Near the small town of Point Arena, about three hours north of San Francisco, there's a new kind of memorial ground being built. It's not for the 450 folks who call the town home today; it will allow people to spread their loved ones' ashes in the roots of a tree that will stand among the towering redwood forests. The goal of these new "spreading forests," as they are called by Sandy Gibson, founder of Better Place Forests, the company that is building them, is to replace the bleak environment associated with death with the peaceful experience of a hike in the woods.

In 2015, Gibson's company Better Place Forests hired Fletcher Studio to design their first spreading forest in Mendocino County. Tasked with designing something without precedent, principal landscape architect David Fletcher, 50, approached the design like he does most projects now: by using video-game development software.

Fletcher's preference for designing in a game engine, as the software is called, was cultivated two years ago when he worked on "The Witness," an "open world" role-playing video game. Created by critically acclaimed independent developer Jonathan Blow and his company Thekla, players in "The Witness" wake up alone on a deserted island, then have to solve a series of puzzles using clues coming from patterns in the terrain, plants, and abandoned buildings. Finishing the game can take up to about 80 hours.

Landscape architect David Fletcher | (David Fletcher/Courtesy Narratively)

The opportunity to design the landscape for "The Witness" was a dream come true for Fletcher, who's played video games since childhood. He recalls his first time seeing the island "in the matrix," the 3-D modeling software Thekla used to build the island and test their puzzles over the course of seven years. It was a "green blob" with a few puzzle prototypes. It was an unusual starting point for a video game, he thought, because designers are typically given a premise for a game, which inherently has clues and references from which they can begin their design. The starting point could be as vague as, "You're in post-apocalyptic New York and there are zombies," Fletcher offers as an example. "You can imagine exactly what that's going to look like." But with "The Witness," there was no starting point.

Instead, Fletcher had to reverse-engineer the past to create an island where its present-day environment would give players enough clues to piece together what happened. It was an infinitely harder task and the reason its developer, Blow, decided to hire architects like Fletcher.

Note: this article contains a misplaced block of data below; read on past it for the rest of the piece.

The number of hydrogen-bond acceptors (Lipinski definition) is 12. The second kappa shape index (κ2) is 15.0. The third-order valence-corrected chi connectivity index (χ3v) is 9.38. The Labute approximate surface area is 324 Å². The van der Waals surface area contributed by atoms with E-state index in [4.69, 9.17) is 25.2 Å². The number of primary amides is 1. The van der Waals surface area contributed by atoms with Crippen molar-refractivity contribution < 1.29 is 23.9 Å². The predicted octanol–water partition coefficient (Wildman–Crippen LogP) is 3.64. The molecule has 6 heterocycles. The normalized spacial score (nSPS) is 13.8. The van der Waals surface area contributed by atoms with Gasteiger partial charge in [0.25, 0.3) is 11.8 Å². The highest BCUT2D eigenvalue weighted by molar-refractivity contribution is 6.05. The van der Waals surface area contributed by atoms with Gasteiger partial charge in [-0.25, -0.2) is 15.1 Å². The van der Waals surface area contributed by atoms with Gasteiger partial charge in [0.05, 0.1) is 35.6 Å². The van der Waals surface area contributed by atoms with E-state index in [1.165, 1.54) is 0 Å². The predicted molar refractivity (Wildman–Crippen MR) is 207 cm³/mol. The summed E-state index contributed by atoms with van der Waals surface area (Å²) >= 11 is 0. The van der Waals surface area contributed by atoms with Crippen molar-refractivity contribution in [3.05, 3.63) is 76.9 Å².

"A non-architect can look at a photo reference and do something like that, but they're not going to know how it's constructed or how it might erode over time," Blow says.

Fletcher and the team researched hundreds of smaller islands and finally found a possible reference in the volcanic Azores off the coast of Portugal. With long histories of human culture on the Azores, Fletcher and his team could make informed decisions about which sides of the island would get the most wind and sunlight, which determined what plants would grow or not.

The video game "The Witness" takes place on this island, which was designed over the course of several years by a team of architects, including David Fletcher. This graphic shows how the island was altered after Fletcher and his team began working with developers. | (Courtesy Narratively)

Making a digital collage of images using Google Earth, the team pasted together some basic materials: granite, limestone, and sandstone. As soon as their concept got approval, they began digitally building 3-D models. From that point on, all designing happened in the 3-D environment of the matrix.

After the architects modeled the landscapes and buildings, they would "park" them in the matrix's ocean. Thekla's team would then integrate the architect's virtual structures onto the island. If you were to log into the game engine, you could see it happening in real time.

For Fletcher, the ability to walk through a 3-D model at any point changed his approach to designing. Hearing the sound effects of waves crashing or tree branches rustling in a gentle wind, Fletcher could roam through the 18 distinct zones of the island and experience them as a player would. Walking through the orchard with trees so green it might have just rained or over the rolling dunes of the desert, he could see what details they missed and fill them in.

The result is accurate sightlines from a high rock or a low valley; the sounds of birds chirping or running water timed to begin as a player gets close to a new set of puzzles; and the captivating glow of forests with vibrant auburn, magenta and scarlet leaves drawing an awestruck player towards them. Every turn reveals something new. "We wanted somebody to get pleasure and be blown away by the island just by visiting it," Fletcher says.

While still working on "The Witness," Fletcher began renovating of San Francisco's dilapidated South Park — the oldest park in the city. While doing the project, he reached out to an architect designing structural elements for "The Witness," Digo Lima and his firm studioANOMALOUS, to help him transfer the South Park project into a game engine. It was a test run to see if designing landscape in the matrix could work beyond video game projects. It did.

Read the rest of this story at Narratively.

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